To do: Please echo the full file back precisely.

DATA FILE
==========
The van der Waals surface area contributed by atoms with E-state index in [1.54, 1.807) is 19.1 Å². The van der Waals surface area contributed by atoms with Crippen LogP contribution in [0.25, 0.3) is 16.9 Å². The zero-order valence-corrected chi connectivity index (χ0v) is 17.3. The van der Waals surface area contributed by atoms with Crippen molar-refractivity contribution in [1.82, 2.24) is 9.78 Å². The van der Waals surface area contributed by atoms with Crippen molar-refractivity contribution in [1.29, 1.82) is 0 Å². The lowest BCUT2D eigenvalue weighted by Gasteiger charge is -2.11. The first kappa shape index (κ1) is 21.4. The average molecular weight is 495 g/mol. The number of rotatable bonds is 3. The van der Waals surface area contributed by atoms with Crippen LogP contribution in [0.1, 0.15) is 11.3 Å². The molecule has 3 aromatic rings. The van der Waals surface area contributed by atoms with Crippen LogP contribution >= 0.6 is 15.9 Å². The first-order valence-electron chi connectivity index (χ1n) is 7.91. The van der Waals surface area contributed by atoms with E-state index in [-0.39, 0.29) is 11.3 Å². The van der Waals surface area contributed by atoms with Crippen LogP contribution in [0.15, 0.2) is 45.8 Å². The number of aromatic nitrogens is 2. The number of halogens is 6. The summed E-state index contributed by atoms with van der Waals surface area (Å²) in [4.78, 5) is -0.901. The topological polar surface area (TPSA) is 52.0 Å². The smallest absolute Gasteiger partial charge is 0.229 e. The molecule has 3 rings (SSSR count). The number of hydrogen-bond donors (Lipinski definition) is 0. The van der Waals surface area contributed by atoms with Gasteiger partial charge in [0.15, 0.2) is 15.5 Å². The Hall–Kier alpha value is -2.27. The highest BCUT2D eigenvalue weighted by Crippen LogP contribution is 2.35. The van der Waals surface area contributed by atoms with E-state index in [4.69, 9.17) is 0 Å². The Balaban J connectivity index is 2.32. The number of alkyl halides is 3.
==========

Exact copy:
The van der Waals surface area contributed by atoms with E-state index in [1.54, 1.807) is 19.1 Å². The van der Waals surface area contributed by atoms with Crippen LogP contribution in [0.25, 0.3) is 16.9 Å². The zero-order valence-corrected chi connectivity index (χ0v) is 17.3. The van der Waals surface area contributed by atoms with Crippen molar-refractivity contribution in [1.82, 2.24) is 9.78 Å². The van der Waals surface area contributed by atoms with Crippen molar-refractivity contribution in [1.29, 1.82) is 0 Å². The lowest BCUT2D eigenvalue weighted by Gasteiger charge is -2.11. The first kappa shape index (κ1) is 21.4. The average molecular weight is 495 g/mol. The number of rotatable bonds is 3. The van der Waals surface area contributed by atoms with Crippen LogP contribution in [0.1, 0.15) is 11.3 Å². The molecule has 3 aromatic rings. The van der Waals surface area contributed by atoms with Crippen LogP contribution >= 0.6 is 15.9 Å². The first-order valence-electron chi connectivity index (χ1n) is 7.91. The van der Waals surface area contributed by atoms with E-state index in [-0.39, 0.29) is 11.3 Å². The van der Waals surface area contributed by atoms with Crippen LogP contribution in [0.15, 0.2) is 45.8 Å². The number of aromatic nitrogens is 2. The number of halogens is 6. The summed E-state index contributed by atoms with van der Waals surface area (Å²) in [4.78, 5) is -0.901. The topological polar surface area (TPSA) is 52.0 Å². The smallest absolute Gasteiger partial charge is 0.229 e. The molecule has 3 rings (SSSR count). The number of hydrogen-bond donors (Lipinski definition) is 0. The van der Waals surface area contributed by atoms with Gasteiger partial charge in [0.15, 0.2) is 15.5 Å². The Hall–Kier alpha value is -2.27. The highest BCUT2D eigenvalue weighted by Crippen LogP contribution is 2.35. The van der Waals surface area contributed by atoms with E-state index in [4.69, 9.17) is 0 Å². The Balaban J connectivity index is 2.32. The number of alkyl halides is 3.